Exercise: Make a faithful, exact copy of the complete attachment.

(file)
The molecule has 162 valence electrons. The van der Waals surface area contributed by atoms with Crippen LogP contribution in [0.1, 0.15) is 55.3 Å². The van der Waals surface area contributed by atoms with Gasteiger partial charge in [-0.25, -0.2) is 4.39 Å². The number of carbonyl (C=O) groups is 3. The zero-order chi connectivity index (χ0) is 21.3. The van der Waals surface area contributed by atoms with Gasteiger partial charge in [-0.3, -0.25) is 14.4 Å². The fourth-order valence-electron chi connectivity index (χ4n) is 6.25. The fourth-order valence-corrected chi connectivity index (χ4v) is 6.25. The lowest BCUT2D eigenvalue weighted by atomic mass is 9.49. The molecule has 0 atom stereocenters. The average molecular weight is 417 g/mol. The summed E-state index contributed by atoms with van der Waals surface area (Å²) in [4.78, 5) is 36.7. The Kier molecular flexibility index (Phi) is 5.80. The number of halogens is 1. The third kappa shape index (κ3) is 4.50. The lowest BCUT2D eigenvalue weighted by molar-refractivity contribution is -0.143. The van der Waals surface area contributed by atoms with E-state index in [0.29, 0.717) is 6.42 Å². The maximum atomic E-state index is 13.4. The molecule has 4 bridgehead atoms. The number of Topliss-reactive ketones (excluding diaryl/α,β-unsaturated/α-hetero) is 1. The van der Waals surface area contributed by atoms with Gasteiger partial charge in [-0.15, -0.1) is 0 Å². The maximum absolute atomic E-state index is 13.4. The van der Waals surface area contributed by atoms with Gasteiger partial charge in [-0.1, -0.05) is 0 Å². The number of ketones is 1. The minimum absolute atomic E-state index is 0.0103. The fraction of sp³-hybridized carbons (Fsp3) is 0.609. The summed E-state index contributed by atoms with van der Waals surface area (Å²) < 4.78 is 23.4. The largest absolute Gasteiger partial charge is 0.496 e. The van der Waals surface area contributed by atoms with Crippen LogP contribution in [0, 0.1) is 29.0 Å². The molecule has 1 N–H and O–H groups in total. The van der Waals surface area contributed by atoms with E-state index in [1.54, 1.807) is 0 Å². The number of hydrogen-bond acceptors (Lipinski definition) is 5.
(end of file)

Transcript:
The molecule has 162 valence electrons. The van der Waals surface area contributed by atoms with Crippen LogP contribution in [0.1, 0.15) is 55.3 Å². The van der Waals surface area contributed by atoms with Gasteiger partial charge in [-0.25, -0.2) is 4.39 Å². The number of carbonyl (C=O) groups is 3. The zero-order chi connectivity index (χ0) is 21.3. The van der Waals surface area contributed by atoms with Gasteiger partial charge in [-0.3, -0.25) is 14.4 Å². The fourth-order valence-electron chi connectivity index (χ4n) is 6.25. The fourth-order valence-corrected chi connectivity index (χ4v) is 6.25. The lowest BCUT2D eigenvalue weighted by atomic mass is 9.49. The molecule has 0 atom stereocenters. The average molecular weight is 417 g/mol. The summed E-state index contributed by atoms with van der Waals surface area (Å²) in [4.78, 5) is 36.7. The Kier molecular flexibility index (Phi) is 5.80. The number of halogens is 1. The third kappa shape index (κ3) is 4.50. The lowest BCUT2D eigenvalue weighted by molar-refractivity contribution is -0.143. The van der Waals surface area contributed by atoms with E-state index in [0.29, 0.717) is 6.42 Å². The maximum atomic E-state index is 13.4. The molecule has 4 bridgehead atoms. The number of Topliss-reactive ketones (excluding diaryl/α,β-unsaturated/α-hetero) is 1. The van der Waals surface area contributed by atoms with Gasteiger partial charge in [-0.15, -0.1) is 0 Å². The maximum absolute atomic E-state index is 13.4. The van der Waals surface area contributed by atoms with Gasteiger partial charge in [-0.1, -0.05) is 0 Å². The number of ketones is 1. The minimum absolute atomic E-state index is 0.0103. The fraction of sp³-hybridized carbons (Fsp3) is 0.609. The summed E-state index contributed by atoms with van der Waals surface area (Å²) < 4.78 is 23.4. The largest absolute Gasteiger partial charge is 0.496 e. The van der Waals surface area contributed by atoms with Crippen LogP contribution in [0, 0.1) is 29.0 Å². The molecule has 1 N–H and O–H groups in total. The van der Waals surface area contributed by atoms with E-state index in [1.54, 1.807) is 0 Å². The number of hydrogen-bond acceptors (Lipinski definition) is 5.